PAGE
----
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    Quote Originally Posted by jinnantonnixx View Post
    Scientific Linux is a version of RedHat Linux, similar in many ways to Centos (and binary compatible) but more usable out of the box. It's made by Cern labs, hence its name, but it's a general purpose Linux, so don't let its name put you off.
    being from Cern means that its not wholly dependant upon volunteers to maintain it.

  12. #27

    jinnantonnixx's Avatar
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    Quote Originally Posted by tickmike View Post
    I have been using PCLinuxOS for about 8 years on all our home machines including 6 test machines, NAS and my daughters laptop, windows if ever wanted is install in 'virtualBox' and my wife's tablet is powered by 'Jellybean' android.
    I used to run PCLOS for years. I loved their KDE 3.5 desktop and ran happily for ages. The repositories were always comprehensive and bang up to date. The move to KDE 4 threw me, I just can't get on with KDE 4 no matter what.

    I'm probably one of the lone voices who think that Unity is bang on target, especially for laptops.

  13. #28

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    i've just switched to Linux Mint on the desktop this morning (already running it on my laptop) as vmware workstation wouldn't run because it needed to compile some modules and needed the kernel headers which it couldn't find. vmware just loaded fine on Mint? I presume the neccessary modules are bundled with Mint? In the same way vmware tools come bundled with a lot of distro's now days.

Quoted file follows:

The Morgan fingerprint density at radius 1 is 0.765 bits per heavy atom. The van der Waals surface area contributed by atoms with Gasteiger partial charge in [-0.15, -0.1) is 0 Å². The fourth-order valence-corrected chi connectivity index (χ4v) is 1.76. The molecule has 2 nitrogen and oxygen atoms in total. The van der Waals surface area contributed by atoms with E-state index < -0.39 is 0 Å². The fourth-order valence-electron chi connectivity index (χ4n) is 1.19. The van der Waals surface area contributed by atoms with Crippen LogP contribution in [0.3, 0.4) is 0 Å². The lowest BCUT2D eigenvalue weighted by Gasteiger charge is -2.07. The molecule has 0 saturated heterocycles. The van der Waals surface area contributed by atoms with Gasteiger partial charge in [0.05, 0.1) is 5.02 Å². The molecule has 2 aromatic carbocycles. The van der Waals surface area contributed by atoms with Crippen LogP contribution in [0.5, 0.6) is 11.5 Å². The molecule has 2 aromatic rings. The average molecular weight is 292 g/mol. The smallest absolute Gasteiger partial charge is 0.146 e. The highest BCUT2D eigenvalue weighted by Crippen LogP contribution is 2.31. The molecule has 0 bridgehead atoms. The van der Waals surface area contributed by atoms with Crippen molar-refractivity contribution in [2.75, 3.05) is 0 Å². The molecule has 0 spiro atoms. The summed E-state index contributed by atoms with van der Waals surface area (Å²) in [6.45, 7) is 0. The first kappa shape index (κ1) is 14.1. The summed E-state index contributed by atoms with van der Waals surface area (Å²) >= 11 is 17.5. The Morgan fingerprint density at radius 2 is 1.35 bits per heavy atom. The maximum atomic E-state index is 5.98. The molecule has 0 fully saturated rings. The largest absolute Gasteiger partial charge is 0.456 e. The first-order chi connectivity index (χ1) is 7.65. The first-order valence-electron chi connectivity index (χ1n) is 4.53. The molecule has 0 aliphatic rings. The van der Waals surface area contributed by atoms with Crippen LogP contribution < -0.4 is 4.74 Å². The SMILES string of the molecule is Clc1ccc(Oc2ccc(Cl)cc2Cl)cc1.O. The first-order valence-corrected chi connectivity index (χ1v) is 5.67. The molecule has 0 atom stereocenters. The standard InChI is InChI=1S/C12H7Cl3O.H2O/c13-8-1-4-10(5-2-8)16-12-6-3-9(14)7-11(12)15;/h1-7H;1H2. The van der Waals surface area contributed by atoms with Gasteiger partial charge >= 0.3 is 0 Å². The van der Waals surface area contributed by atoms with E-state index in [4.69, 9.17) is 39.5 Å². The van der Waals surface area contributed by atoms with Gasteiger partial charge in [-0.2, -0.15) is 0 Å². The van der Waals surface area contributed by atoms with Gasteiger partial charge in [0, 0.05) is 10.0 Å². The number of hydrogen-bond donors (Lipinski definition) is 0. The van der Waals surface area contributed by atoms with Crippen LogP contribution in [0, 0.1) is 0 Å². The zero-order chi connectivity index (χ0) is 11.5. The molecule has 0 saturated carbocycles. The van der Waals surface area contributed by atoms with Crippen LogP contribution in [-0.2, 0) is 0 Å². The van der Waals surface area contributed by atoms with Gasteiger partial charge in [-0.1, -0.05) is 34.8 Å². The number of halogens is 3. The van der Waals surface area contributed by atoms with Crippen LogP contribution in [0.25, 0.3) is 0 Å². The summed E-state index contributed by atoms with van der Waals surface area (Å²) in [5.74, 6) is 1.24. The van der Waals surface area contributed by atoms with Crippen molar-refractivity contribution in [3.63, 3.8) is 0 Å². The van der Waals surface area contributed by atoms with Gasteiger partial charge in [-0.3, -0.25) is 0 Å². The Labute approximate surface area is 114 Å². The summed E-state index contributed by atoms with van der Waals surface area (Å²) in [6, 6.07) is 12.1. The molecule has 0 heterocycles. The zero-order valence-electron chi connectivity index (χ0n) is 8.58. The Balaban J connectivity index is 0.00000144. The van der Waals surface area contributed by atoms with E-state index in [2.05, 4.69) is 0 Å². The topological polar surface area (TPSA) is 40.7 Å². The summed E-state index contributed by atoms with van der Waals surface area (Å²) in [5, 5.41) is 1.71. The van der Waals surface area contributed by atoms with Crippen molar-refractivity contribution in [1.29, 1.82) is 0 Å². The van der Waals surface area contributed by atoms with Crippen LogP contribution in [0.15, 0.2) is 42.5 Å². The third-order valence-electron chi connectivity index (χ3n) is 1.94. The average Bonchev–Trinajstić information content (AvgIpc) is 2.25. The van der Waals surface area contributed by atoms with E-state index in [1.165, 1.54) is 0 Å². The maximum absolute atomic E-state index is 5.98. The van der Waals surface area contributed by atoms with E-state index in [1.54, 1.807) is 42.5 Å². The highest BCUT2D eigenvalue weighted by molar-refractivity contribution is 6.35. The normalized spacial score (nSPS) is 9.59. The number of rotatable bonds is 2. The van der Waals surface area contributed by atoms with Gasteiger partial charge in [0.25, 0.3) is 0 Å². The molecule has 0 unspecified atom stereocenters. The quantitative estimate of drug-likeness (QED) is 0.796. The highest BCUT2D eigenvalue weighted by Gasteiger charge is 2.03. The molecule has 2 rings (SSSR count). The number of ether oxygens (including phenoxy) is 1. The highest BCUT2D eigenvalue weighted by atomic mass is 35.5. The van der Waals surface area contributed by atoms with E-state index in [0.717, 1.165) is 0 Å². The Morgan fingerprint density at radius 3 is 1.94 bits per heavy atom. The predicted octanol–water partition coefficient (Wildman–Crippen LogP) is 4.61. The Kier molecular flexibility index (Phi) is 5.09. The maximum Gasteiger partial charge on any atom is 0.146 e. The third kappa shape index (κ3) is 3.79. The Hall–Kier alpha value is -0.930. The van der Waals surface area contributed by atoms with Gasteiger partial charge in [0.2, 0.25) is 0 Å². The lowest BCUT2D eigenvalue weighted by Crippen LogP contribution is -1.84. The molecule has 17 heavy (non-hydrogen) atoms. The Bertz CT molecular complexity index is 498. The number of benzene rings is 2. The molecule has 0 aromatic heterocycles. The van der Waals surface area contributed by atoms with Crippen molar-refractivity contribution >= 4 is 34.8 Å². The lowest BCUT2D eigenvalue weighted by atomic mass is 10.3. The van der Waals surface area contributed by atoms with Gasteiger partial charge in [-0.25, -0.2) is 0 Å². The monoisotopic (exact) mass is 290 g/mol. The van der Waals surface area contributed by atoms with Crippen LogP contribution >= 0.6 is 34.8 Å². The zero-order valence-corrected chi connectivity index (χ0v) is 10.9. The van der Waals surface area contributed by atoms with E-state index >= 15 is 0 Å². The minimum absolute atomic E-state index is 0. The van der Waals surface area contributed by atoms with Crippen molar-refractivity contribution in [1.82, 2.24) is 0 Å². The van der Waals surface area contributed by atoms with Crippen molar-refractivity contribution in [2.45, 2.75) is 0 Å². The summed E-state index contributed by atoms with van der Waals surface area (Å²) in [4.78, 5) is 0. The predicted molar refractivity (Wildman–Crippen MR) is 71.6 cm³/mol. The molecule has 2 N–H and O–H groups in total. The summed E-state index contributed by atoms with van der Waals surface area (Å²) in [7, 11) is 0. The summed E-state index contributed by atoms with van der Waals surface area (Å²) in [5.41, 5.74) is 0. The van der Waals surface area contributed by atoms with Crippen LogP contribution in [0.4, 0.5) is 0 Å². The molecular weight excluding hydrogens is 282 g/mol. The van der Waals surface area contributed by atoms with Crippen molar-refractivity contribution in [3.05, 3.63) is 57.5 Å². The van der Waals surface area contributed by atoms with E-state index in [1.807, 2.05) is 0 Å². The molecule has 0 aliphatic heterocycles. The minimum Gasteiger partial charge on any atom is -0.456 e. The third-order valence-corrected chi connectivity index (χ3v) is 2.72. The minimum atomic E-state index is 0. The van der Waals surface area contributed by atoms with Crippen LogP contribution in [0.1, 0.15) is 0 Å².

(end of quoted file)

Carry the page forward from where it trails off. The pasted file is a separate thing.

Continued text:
tbh vmware workstation and chrome installed and I'm happy. oh and remmina. so i suppose all i use it for is to run windows vm's and remote control windows servers and ssh linux servers

  14. #29

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    Depends what you mean by main desktop. At home, I spend more time using my laptop than my desktop. My laptop is entirely Linux Mint, with KDE4 as the desktop environment. My desktop is dual boot, but is mostly used for gaming so spends most of its life in Windows.

  15. #30

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    Quote Originally Posted by jinnantonnixx View Post
    I used to run PCLOS for years. I loved their KDE 3.5 desktop and ran happily for ages. The repositories were always comprehensive and bang up to date. The move to KDE 4 threw me, I just can't get on with KDE 4 no matter what.
    I agree with you about KDE3.5. It really was the bees knees and KDE4 is terrible. On my PC, I moved from Fedora to Mandriva in 2009, which I configured with KDE3.5, as at the time KDE4 was not ready (IMO). It was great for 2 1/2 years, solid as a rock and quick. I then decided to reinstall with 2010.2 and bite the bullet and go for KDE4. There was no real reason to upgrade and normally if something is running fine, I leave it alone. The upgrade was fine and KDE4 was OK, except for the slowness compared to KDE3.5. (OK so I'm ignoring the annoyances like the cashew, the lack of ksensors and the nonsense plasmoids, none of which I need.)

    Sometimes, I plug my computer into my TV, so we can all sit down together and watch stuff from BBC iPlayer. It's much easier to do this than having us all huddled around the PC monitor. This is easy, just use the xorg.conf file that is configured for two monitors, and fire it up. I drag my web browser onto the TV screen, and stream away. Well I used to be able to do this with KDE3.5. With KDE4 this was impossible. When trying to drive two monitors, the video stream spluttered so badly that it was unwatchable. The only way to get this to work, was to disable the PC monitor and just use TV out. Since I was using the old hardware and it used to be fine with KDE3.5, I was not best pleased! So I moved to IceWM but with KDE4 apps; KDE and IceWM play nicely together, and I can again run the PC monitor and TV.

    On the netbook I run Fedora 17, again with IceWM and Fedora 16 on the laptop.

    I've been running Linux on the desktop since 1999 (Redhat 6 - Hedwig). Long may it continue! Redhat's best release, IMO was 7.1 - Seawolf. I have an IDE caddie in my PC and still have my WD Caviar 40GB from 2001 with Seawolf and I fire it up sometimes.